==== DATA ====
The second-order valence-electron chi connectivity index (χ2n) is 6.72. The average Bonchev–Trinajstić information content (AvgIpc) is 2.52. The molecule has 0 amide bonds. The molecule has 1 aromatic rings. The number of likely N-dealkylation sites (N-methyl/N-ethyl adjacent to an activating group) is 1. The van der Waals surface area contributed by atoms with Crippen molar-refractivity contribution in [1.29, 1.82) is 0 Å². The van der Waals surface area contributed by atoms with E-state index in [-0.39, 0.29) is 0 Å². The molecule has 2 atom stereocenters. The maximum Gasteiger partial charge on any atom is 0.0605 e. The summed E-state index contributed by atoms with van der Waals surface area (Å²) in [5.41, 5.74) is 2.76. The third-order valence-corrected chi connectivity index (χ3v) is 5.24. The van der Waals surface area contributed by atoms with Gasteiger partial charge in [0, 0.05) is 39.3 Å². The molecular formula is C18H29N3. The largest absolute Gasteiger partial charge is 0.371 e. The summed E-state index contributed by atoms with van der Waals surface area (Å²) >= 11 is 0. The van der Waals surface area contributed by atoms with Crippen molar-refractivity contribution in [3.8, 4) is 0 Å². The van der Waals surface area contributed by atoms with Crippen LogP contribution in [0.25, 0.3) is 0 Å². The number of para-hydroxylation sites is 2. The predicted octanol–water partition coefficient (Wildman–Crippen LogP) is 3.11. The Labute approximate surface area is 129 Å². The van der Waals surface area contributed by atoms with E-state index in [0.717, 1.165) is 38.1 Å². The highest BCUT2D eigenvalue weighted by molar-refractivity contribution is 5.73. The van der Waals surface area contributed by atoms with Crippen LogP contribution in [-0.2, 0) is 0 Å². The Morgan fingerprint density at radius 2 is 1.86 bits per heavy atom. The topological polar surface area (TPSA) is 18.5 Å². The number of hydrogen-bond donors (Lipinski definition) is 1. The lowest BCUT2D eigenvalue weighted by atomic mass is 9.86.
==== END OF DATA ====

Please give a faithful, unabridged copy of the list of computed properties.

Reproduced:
The second-order valence-electron chi connectivity index (χ2n) is 6.72. The average Bonchev–Trinajstić information content (AvgIpc) is 2.52. The molecule has 0 amide bonds. The molecule has 1 aromatic rings. The number of likely N-dealkylation sites (N-methyl/N-ethyl adjacent to an activating group) is 1. The van der Waals surface area contributed by atoms with Crippen molar-refractivity contribution in [1.29, 1.82) is 0 Å². The van der Waals surface area contributed by atoms with E-state index in [-0.39, 0.29) is 0 Å². The molecule has 2 atom stereocenters. The maximum Gasteiger partial charge on any atom is 0.0605 e. The summed E-state index contributed by atoms with van der Waals surface area (Å²) in [5.41, 5.74) is 2.76. The third-order valence-corrected chi connectivity index (χ3v) is 5.24. The van der Waals surface area contributed by atoms with Gasteiger partial charge in [0, 0.05) is 39.3 Å². The molecular formula is C18H29N3. The largest absolute Gasteiger partial charge is 0.371 e. The summed E-state index contributed by atoms with van der Waals surface area (Å²) >= 11 is 0. The van der Waals surface area contributed by atoms with Crippen molar-refractivity contribution in [3.8, 4) is 0 Å². The van der Waals surface area contributed by atoms with Crippen LogP contribution in [0.25, 0.3) is 0 Å². The number of para-hydroxylation sites is 2. The predicted octanol–water partition coefficient (Wildman–Crippen LogP) is 3.11. The Labute approximate surface area is 129 Å². The van der Waals surface area contributed by atoms with E-state index in [0.717, 1.165) is 38.1 Å². The highest BCUT2D eigenvalue weighted by molar-refractivity contribution is 5.73. The van der Waals surface area contributed by atoms with Crippen LogP contribution in [-0.2, 0) is 0 Å². The Morgan fingerprint density at radius 2 is 1.86 bits per heavy atom. The topological polar surface area (TPSA) is 18.5 Å². The number of hydrogen-bond donors (Lipinski definition) is 1. The lowest BCUT2D eigenvalue weighted by atomic mass is 9.86.